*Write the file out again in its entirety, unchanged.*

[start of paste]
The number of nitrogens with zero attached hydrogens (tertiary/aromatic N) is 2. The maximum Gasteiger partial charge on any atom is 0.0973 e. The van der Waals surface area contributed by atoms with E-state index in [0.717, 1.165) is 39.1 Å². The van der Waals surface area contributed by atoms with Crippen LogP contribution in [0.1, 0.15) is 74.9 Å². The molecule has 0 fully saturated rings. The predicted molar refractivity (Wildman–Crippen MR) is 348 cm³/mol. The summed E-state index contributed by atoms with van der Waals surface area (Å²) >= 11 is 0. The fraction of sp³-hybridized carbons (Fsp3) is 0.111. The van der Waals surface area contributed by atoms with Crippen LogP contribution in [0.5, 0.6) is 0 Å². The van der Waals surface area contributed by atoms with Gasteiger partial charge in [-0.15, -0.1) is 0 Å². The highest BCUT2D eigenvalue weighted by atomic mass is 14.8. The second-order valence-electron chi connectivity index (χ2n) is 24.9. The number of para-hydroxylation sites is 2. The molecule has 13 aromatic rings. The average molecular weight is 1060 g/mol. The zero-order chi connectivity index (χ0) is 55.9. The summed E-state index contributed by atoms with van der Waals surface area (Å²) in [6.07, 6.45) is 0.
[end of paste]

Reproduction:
The number of nitrogens with zero attached hydrogens (tertiary/aromatic N) is 2. The maximum Gasteiger partial charge on any atom is 0.0973 e. The van der Waals surface area contributed by atoms with E-state index in [0.717, 1.165) is 39.1 Å². The van der Waals surface area contributed by atoms with Crippen LogP contribution in [0.1, 0.15) is 74.9 Å². The molecule has 0 fully saturated rings. The predicted molar refractivity (Wildman–Crippen MR) is 348 cm³/mol. The summed E-state index contributed by atoms with van der Waals surface area (Å²) >= 11 is 0. The fraction of sp³-hybridized carbons (Fsp3) is 0.111. The van der Waals surface area contributed by atoms with Crippen LogP contribution in [0.5, 0.6) is 0 Å². The van der Waals surface area contributed by atoms with Gasteiger partial charge in [-0.15, -0.1) is 0 Å². The highest BCUT2D eigenvalue weighted by atomic mass is 14.8. The second-order valence-electron chi connectivity index (χ2n) is 24.9. The number of para-hydroxylation sites is 2. The molecule has 13 aromatic rings. The average molecular weight is 1060 g/mol. The zero-order chi connectivity index (χ0) is 55.9. The summed E-state index contributed by atoms with van der Waals surface area (Å²) in [6.07, 6.45) is 0.